The U.S. economy created 336,000 new jobs in September, reversing the cooling trend that was seen over the summer months, according to new data from the Bureau of Labor Statistics (BLS). This was also an increase from the upwardly revised 227,000 in August and higher than the consensus estimate of 170,000.
After seven months of downward employment revisions, the BLS adjusted payrolls for July and August higher by 79,000 and 40,000, respectively.
The unemployment rate was unchanged at 3.8 percent, topping the market forecast of 3.7 percent. The labor force participation rate was also flat at 62.8 percent.
Annualized average hourly earnings slipped to 4.2 percent, down from 4.3 percent. On a month-over-month basis, average hourly earnings edged up 0.2 percent, unchanged from the previous month.
Most of the job gains were led by three sectors: leisure and hospitality (96,000), government (73,000), and health care (41,000). Social assistance added 25,000 positions while manufacturing payrolls grew by 17,000.
Employment in various sectors, such as transportation and warehousing, information, mining, and construction, was little changed.
The number of people employed part-time for economic reasons was unchanged at 4.1 million. The number of individuals not in the labor force but wanting a job was flat at 5.5 million. The number of workers with two or more jobs inched slightly higher, to 8.151 million.
Full-time employment fell by 22,000, while part-time employment advanced by 151,000.
The Impact on Fed Policy
The U.S. financial markets tanked following the September jobs report in pre-market trading, with the leading benchmark indexes down as much as 1 percent.
The U.S. Dollar Index (DXY), a gauge of the greenback against a basket of currencies, popped as much as 0.4 percent to head toward the crucial 107.00 mark.
Treasury yields soared across the board. The benchmark 10-year yield surged 12 basis points, to nearly 4.84 percent. The two-year yield picked up more than 10 basis points, to 5.13 percent, and the 30-year yield advanced 11 basis points, to close to 5 percent.
U.S. bonds popped this week after better-than-expected labor data, suggesting it would give the Federal Reserve more room to tighten monetary policy and raise interest rates.
The two-, 10-, and 30-year Treasury yields hit their highest levels in 16 years earlier this week before experiencing a modest pullback. But the robust September jobs report allowed the yields to return to their best levels since 2007.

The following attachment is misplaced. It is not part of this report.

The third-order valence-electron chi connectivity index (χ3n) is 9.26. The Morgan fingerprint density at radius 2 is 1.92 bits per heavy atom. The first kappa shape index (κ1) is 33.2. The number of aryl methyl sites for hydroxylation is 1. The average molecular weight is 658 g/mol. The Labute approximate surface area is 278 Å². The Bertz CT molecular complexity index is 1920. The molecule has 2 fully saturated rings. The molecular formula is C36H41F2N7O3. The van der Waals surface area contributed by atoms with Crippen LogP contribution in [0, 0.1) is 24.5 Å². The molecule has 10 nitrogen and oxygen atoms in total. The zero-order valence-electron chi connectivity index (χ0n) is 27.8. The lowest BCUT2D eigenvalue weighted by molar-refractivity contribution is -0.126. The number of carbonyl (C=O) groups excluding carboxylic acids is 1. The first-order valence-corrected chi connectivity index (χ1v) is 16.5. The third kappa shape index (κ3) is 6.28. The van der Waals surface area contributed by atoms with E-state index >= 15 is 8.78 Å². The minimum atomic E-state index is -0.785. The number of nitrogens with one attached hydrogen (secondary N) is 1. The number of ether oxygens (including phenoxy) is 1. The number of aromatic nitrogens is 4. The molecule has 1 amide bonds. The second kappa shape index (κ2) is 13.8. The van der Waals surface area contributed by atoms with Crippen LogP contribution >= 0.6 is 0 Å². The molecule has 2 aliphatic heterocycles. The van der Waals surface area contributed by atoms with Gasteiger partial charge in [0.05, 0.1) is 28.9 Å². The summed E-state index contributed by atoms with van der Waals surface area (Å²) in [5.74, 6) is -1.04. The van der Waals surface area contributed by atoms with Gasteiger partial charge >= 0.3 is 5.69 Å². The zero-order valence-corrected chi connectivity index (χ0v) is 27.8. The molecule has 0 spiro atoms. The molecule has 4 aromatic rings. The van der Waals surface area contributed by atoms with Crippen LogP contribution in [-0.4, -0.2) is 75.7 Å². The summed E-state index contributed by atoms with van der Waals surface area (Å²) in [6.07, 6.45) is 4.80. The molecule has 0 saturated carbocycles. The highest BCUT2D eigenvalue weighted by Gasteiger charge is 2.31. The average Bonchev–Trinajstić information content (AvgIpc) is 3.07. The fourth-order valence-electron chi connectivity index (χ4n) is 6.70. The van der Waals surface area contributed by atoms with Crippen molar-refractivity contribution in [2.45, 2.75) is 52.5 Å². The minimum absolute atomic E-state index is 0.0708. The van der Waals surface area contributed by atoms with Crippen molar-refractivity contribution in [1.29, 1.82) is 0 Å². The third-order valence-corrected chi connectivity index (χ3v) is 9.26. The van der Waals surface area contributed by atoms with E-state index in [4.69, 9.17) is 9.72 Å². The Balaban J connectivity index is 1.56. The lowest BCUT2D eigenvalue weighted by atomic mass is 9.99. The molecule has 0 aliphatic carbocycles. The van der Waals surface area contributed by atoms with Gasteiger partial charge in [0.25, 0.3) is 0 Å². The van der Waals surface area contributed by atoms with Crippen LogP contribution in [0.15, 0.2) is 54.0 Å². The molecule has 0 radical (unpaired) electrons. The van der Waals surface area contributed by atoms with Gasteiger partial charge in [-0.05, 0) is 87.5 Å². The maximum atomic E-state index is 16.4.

Many monetary policymakers contend that the central bank might need to pull the trigger on another rate hike or keep interest rates higher for longer to achieve the institution’s 2 percent target inflation goal.
“Inflation continues to be too high, and I expect it will likely be appropriate for the Committee to raise rates further and hold them at a restrictive level for some time to return inflation to our 2 percent goal in a timely way,” said Fed Gov. Michelle Bowman in a prepared speech at a business conference in Alberta, Canada, on Oct. 2.
According to the Federal Reserve’s latest Summary of Economic Projections (SEP), officials see the median policy rate at 5.6 percent, meaning that the Fed’s policy-making arm, the Federal Open Market Committee, would need to agree to one more rate increase at the November or December policy meetings. SEP data also trimmed the size of rate cuts late next year by 50 basis points, indicating that elevated rates would be here to stay.
In addition, the SEP numbers highlight that the unemployment rate will finish 2023 at 3.8 percent, down from the June projection of 4.1 percent. The jobless rate is also expected to be 4.1 percent in 2024 and 2025, a downward revision from the forecast of 4.5 percent.
A Week of Labor Data
Heading into the September jobs report, the U.S. labor market appeared to be doing better than what many economists had feared over the summer.
The number of job openings climbed by 690,000, to 9.61 million in August, up from an upwardly revised 8.92 million in July. This also topped the consensus estimate of 8.8 million.
Layoffs by U.S.-based employers were much lower than market forecasts. According to a report by Challenger, Gray & Christmas, Inc., firms announced plans to terminate 4,457 positions in September, down from 75,151 in the previous month. At the same time, employers announced intentions to add more than 590,000 positions, up from 380,00 in August.
Still, in the third quarter, employers announced 146,305 layoffs, up 92 percent year over year. Year to date, businesses have planned approximately 604,000 job cuts, the highest January–September total since 2020, driven by technology (151,989) and retail (70,714).
“Employers are grappling with inflation, rate increases, labor issues and consumer demand as we enter the fourth quarter,” said Andrew Challenger, labor expert and senior vice president of Challenger, Gray & Christmas.
But the ADP’s monthly National Employment Report threw a curveball in the better-than-expected labor numbers as the private sector reportedly created 89,000 new jobs, down from 180,000 in the previous month and below the market forecast of 153,000.
“We are seeing a steepening decline in jobs this month. In addition, we are seeing a steady decline in wages in the past 12 months,” said Nela Richardson, the chief economist at ADP.
From The Epoch Times